I am trying to figure out if there is an easier way to do this than contacting each airline or hotel individually. I see certain companies offering discounts for their members from large airlines between 10-20%. I have one myself, which I can offer 12% off business class ticket. However, its very time consuming to go to each partner. I am curious to know if anyone knows of a faster way to do this.
Cool concept, but yeah, it can be time consuming.
While there may be automated ways to do this, another way to consider the demands of the individualized approach is to think of the effort as an investment in the relationship. Down the road, this investment could pay dividends, including:
* when a member's issue needs to be smoothed over
* when your airline/hotel contact is moving on to another role, but smoothly transitions you to his or her replacement
* when the airline/hotel needs to cut back on such deals and first trims those with minimal connection to anyone in the business
In short, the travel partners are stakeholders and you must develop a rapport with them as well as any other stakeholders.
If you wish to discuss, send me a PM through Clarity for 15 free minutes.
The easy way would be to purchase points from an established rewards program and give them to your clients.
For example, in Canada we have the Air Miles program. Businesses can purchase points and give to customers. Users can redeem the points for rental cars, hotels, air tickets, etc.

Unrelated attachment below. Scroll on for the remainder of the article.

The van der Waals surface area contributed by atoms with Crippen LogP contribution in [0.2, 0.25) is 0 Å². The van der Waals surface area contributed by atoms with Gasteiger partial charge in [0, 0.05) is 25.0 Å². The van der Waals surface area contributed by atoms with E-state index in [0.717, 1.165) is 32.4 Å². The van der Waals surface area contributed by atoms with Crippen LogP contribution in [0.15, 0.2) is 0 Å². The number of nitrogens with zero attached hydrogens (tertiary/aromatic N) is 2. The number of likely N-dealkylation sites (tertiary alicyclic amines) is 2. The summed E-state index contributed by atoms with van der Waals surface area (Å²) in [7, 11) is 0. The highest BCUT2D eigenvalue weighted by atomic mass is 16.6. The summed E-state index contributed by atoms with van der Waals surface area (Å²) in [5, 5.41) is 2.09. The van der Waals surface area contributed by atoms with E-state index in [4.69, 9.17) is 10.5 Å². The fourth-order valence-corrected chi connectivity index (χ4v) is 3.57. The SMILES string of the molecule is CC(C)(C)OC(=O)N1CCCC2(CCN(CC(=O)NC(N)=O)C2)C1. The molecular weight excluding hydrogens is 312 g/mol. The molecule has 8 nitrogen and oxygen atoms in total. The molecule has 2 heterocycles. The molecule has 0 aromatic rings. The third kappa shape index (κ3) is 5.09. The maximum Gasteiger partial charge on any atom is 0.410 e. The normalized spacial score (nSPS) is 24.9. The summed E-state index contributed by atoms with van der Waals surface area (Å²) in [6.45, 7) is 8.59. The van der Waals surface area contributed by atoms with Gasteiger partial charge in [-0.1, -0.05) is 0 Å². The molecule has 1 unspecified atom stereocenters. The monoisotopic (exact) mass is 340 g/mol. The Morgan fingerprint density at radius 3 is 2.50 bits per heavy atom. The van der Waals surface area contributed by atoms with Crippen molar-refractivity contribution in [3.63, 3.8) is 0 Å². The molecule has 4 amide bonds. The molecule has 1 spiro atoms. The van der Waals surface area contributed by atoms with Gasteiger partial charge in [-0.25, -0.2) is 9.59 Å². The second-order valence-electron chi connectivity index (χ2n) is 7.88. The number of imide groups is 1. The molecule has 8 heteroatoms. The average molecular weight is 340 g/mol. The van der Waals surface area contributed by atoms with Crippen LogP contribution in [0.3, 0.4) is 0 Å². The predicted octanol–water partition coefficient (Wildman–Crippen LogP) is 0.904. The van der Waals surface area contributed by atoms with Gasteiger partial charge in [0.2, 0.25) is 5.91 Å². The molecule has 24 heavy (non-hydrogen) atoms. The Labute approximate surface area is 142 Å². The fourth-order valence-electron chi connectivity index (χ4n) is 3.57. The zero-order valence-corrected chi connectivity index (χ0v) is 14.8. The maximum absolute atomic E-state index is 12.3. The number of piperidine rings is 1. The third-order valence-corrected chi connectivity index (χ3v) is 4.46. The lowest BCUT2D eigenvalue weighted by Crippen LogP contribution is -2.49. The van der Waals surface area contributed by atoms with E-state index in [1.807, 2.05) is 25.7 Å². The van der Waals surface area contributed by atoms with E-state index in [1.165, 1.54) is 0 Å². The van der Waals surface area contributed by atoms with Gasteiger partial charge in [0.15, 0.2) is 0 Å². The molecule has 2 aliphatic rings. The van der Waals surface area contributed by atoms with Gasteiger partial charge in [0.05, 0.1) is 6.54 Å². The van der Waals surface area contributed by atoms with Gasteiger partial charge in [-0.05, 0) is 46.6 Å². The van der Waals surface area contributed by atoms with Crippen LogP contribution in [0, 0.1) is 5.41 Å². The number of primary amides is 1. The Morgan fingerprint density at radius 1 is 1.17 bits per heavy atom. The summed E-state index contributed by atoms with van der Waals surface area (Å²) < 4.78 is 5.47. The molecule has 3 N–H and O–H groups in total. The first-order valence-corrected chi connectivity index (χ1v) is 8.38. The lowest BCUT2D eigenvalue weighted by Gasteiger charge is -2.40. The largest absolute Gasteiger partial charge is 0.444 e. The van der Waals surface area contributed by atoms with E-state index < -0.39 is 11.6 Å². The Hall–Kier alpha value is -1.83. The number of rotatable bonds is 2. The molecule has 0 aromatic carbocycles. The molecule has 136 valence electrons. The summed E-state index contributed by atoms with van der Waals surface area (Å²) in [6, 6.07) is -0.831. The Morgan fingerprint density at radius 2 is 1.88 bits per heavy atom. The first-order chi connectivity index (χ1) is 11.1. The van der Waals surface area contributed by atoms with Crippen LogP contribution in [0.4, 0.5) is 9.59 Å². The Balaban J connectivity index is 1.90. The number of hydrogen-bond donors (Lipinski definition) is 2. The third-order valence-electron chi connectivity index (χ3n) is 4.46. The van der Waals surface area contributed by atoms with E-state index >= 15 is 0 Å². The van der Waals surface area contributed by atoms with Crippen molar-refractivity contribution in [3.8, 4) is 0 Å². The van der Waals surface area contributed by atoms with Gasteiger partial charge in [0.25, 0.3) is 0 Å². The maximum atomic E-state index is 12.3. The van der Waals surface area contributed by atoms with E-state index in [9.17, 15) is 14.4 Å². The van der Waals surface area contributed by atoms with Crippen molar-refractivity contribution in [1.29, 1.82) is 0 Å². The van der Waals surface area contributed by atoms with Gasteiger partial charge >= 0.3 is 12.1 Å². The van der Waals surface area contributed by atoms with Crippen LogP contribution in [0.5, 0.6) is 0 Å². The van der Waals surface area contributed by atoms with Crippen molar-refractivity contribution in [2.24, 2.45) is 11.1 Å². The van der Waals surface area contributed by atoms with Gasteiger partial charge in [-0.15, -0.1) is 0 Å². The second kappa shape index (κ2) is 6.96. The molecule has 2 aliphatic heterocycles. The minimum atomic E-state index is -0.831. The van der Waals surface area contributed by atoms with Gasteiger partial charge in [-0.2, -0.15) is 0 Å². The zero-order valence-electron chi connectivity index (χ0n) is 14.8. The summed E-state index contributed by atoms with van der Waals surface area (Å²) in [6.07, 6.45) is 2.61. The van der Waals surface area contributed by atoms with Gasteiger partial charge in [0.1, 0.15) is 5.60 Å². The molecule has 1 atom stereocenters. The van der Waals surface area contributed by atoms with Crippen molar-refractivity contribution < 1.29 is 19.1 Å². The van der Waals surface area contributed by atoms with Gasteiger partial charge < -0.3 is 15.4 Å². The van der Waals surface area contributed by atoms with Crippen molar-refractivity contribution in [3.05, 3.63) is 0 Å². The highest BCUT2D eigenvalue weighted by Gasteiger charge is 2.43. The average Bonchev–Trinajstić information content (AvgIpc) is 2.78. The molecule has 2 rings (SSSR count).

Look for an established program in your country that offers rewards your clients would enjoy and contact them to see if you can buy points in bulk and redistribute them via an online portal.
This is vague. You do not detail what your members do, what revenue you/they generate, and why they would be interesting to a travel partner. If you are a not-for-profit you must have a compelling value to the travel partner for your membership (since you are selling access). Recall that the NRA was only getting a limited 5% discount off full coach tickets for members going to the national conference from the airline companies. Arguably this is about as high value (set aside the subject matter) and loyal membership in the USA. Further "published rates" are so off the rate card, they are rarely used. I have an AmEx Platinum that gives me a "free companion ticket" every time I book a first-class ticket through their travel desk. First, I do not fly first unless I am upgraded by my carrier, and 2 the cost is usually about 2x what the direct cost is. Giving me a discount on something I would not buy is not a member perk.